This task force is intended to carry out the same hatchet job that occurred at KDOT. We will hear some effluvium about efficiency from Brownback's mouthpiece and will see jobs eliminated, but is there a single person in this state or anywhere else who believes that Brownback cares about the quality of education in Kansas? You'd have to believe in the Great Pumpkin, Santa Claus and the unfailing eyesight of replacement referees to buy something that outlandish.

10

Jan Rolls 2 years ago

Brownjerk is just a jerk.

4

Larry Sturm 2 years ago

How about Brownback being investigated by the K B I for corruption in running the state government.

3

chootspa 2 years ago

Common sense tells me that not everyone who works in a school runs it.

12

chootspa 2 years ago

PS - Willard is on the state board of education, which means he's already "running it inefficiently."

1

kalgarin 2 years ago

Isnt this parr for the course with this idiot???!!!

4

situveux1 2 years ago

Deflect, deflect, deflect from that less than 65% spent in the classroom...

2

kuguardgrl13 2 years ago

What a great idea! School = company, and student = product, right? Any teacher who doesn't produce good products gets fired. Because every teacher has complete control over how much and how well a child learns :P These business types won't be able to understand the huge number of variables that affect a child's education. There is so much more to the teacher-student relationship than stuffing information into an absorbable brain. We tried this before at the turn of the 20th century. Desks were put into rows, and students had to recite multiplication tables and the states and their capitals. Schools are not factories. We can't throw out students that don't come out perfectly. If Kansas educators let these people make decisions without them, you can kiss quality education in this state goodbye.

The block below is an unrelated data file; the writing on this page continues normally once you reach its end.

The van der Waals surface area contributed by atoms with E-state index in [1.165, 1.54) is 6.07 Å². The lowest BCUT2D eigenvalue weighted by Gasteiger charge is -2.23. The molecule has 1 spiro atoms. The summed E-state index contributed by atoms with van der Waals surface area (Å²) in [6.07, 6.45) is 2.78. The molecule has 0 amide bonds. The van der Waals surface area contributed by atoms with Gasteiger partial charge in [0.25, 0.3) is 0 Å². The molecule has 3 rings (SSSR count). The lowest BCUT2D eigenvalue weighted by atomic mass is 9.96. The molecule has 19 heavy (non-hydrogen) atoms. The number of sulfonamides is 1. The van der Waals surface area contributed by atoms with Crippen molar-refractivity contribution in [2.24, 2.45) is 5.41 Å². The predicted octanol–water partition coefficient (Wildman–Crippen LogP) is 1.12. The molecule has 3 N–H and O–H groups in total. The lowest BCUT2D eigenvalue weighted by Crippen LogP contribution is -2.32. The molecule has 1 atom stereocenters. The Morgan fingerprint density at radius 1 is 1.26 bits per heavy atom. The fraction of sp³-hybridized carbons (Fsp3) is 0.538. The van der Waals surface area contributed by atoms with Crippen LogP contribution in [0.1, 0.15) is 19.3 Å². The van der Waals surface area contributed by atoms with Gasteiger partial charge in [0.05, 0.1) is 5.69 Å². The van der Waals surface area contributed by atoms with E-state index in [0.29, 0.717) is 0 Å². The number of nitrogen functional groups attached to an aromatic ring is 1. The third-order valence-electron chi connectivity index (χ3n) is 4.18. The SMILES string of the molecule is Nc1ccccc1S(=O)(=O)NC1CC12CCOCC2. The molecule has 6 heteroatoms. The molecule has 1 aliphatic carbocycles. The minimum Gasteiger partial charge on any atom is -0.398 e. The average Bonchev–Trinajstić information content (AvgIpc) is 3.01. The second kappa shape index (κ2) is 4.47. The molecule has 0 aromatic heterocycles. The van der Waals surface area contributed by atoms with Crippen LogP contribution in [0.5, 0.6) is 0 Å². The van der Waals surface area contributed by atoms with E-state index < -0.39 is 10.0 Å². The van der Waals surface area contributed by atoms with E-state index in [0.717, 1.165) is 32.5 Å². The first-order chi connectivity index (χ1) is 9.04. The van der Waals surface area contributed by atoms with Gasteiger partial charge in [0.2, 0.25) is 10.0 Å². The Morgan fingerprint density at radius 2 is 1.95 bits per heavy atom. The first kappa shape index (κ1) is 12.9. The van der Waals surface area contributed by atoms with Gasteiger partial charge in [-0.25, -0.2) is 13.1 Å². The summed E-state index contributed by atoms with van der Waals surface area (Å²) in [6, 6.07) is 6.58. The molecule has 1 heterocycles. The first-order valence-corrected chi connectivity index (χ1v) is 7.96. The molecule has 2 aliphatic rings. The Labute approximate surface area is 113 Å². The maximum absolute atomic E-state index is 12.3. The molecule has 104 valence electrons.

7

yourworstnightmare 2 years ago

I agree that 65% or more should be spent toward educational goals in the classroom. Fewer administrators is probably a good thing.

However, Brownback is either ignorant or is a liar in his statement of the "65% law".

I have not probem with a fiscalefficiency task force including mostly non-educators involved in account, fince and business operations. But all of them? Not a single voice of a teacher or principal?

This tells me that Brownback already knows his answer and doesn't want broad input or facts to dissuade him of his answer based on ideology.

10

chootspa 2 years ago

Ding, ding, ding. We have a winner. He just wants to claim that "market forces" would magically make education efficient and effective, just as it hasn't done in every single other state that tried it.

11

just_another_bozo_on_this_bus 2 years ago

"This tells me that Brownback already knows his answer and doesn't want broad input or facts to dissuade him of his answer based on ideology."

That's pretty much what my assessment is.

They already know the conclusions they want. They just needed a committee of "experts" to rubber stamp them.

8

Kate Rogge 2 years ago

He wants public schools to fail so that ALEC private schools get state monies to cherry-pick the best of public school students. There's no hiding behind the curtain strategy here. He's been clear that he wants to eliminate government and privatize government services.

5

chootspa 2 years ago